For two hours Friday, astronauts in orbit opened their out-of-this-world home to the people of Earth, offering an unprecedented raw glimpse into the beauty – and peril — of life on the International Space Station.
In the National Geographic Channel's TV event "Live From Space," American astronaut Rick Mastracchio of NASA, Japanese astronaut Koichi Wakata and Russian cosmonaut Mikhail Tyurin gave viewers a tour of their orbiting outpost and dished on everything from space toilets and experiments to dangerous spacewalks and space junk.
Hosted by veteran anchor Soledad O'Brien and co-anchored by NASA astronaut Mike Massimino, "Live From Space" tracked the space station as it sailed over Earth at 17,500 mph (28,163 km/h), completing just over one complete trip around the planet during the two-hour show. O'Brien and Massimino reported live from NASA's Mission Control Center at the Johnson Space Center in Houston, with several other astronauts making cameos to discuss various aspects of life in space.
Wakata treated audience members to incredible views of the Hawaiian Islands and parts of Russia through the huge seven-sided cupola window. Tyurin also helped with the broadcast, holding the camera while Wakata floated in the cupola. [See astronaut Koichi Wakata's amazing photos from space]
"Everything that we can see from here — from the space station — on the ground's surface, it's not a movie or virtual reality," Tyurin told O'Brien during the program. "It's a real reality and since the borders aren't visible maybe it means that we don't have them at all."
The station crew discussed the dangers of space junk (they have to take shelter in lifeboat-like Russian Soyuz capsules if debris gets too close), while a pre-recorded segment touched on the dangers of spacewalks, including a near-drowning of Italian astronaut Luca Parmitano when water leaked into his spacesuit helmet last summer.
The astronauts also touched on some of the more mundane aspects of life in space during the program. Wakata and Mastracchio also walked the audience through some of the odd differences between life in orbit and on Earth. From going to the bathroom to getting a haircut, everything is more complicated on the space station.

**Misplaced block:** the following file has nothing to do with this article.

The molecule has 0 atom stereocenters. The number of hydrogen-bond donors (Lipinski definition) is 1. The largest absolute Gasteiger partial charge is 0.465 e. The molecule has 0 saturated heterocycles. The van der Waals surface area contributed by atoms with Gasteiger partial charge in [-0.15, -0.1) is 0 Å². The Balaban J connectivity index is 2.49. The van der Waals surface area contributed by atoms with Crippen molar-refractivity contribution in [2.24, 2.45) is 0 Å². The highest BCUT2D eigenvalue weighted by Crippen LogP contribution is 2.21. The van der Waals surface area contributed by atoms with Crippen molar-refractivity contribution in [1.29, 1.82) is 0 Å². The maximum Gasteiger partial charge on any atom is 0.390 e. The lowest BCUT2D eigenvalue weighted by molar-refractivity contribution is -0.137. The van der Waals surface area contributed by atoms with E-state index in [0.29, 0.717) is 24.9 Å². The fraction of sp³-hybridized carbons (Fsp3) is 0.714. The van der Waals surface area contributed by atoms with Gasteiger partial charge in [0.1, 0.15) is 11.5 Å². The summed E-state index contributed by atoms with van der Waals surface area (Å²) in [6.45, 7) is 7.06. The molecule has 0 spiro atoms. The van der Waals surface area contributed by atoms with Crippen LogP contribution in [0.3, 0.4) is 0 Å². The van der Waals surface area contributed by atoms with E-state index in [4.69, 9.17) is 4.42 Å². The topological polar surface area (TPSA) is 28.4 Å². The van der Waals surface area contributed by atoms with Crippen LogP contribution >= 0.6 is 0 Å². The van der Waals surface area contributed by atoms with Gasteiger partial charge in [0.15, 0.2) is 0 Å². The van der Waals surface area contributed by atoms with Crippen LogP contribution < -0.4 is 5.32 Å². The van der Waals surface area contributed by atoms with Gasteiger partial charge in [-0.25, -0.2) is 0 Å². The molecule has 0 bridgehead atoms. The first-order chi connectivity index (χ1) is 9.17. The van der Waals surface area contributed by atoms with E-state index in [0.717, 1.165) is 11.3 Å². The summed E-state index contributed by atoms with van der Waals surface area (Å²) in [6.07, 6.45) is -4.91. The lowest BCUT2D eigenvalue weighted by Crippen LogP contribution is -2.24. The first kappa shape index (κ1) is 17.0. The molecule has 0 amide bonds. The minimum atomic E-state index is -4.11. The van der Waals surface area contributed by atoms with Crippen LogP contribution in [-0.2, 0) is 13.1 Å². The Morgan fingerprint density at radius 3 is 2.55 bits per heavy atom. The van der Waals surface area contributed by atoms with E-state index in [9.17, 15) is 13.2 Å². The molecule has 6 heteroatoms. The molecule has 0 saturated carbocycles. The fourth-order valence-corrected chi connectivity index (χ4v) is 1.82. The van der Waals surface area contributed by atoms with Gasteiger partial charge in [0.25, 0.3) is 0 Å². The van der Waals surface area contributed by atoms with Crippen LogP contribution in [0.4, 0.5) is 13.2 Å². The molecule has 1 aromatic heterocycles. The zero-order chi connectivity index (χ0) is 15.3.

"It is a small toilet, and actually, part of it breaks down every once in a while and we get to work on the repair work here," Wakata said while showing off the space potty.
Astronauts need to use a special vacuum attached to a pair of hair clippers to be sure the hair particles don't fly all over the station.
Wakata, Tyurin and Mastracchio have lived on the International Space Station since November. They recently said goodbye to three crewmates — NASA astronaut Mike Hopkins and cosmonauts Oleg Kotov and Sergey Ryazanskiy — who returned to Earth on Monday (March 10). O'Brien arranged a reunion of sorts Friday night, with Hopkins joining here in Mission Control to talk to his former crewmates.
Wakata said jokingly that he wanted Hopkins back on board, if only so that the American could clean up the trash he left behind. Hopkins said he'd love to take on more trash duty if it meant a trip back into space.
But while some things are hard in space, it doesn't mean that the astronauts won't miss it when they leave.
"Once you leave here, you're really going to miss this place," Mastracchio said. "I've been up here for four months. I've been away from home for almost six months. I know I'm going to miss the great views out the window and I'm definitely going to miss sleeping in a zero-g environment. It's absolutely fantastic. When this mission is over, I'm definitely going to be happy to go home and see my family."
The space station orbits Earth once every 90 minutes, so "Live from Space" tracked the station through more than one full orbit of the planet. Astronauts on the station particularly enjoy looking down on Earth while floating through space.
"I really enjoy watching my home country through the windows of the space station," Wakata said during the program as the space station was passing over his home country of Japan. Wakata is the first Japanese commander of the space station.
Having a robust human spaceflight program can also help humanity move forward, Wakata said during the program.
"We cannot see boundaries on Earth," Wakata said. "I think expanding our human frontier into space by exploring is part of our DNA. I think the human space program is a vehicle for the survival of the human species. In the future, at some time, we will need to have a home away from home in order to survive a potential environmental impact from an asteroid or an eventual loss of our sun in 5 billion years. I believe that our survival as a human species is the ultimate purpose of human space exploration."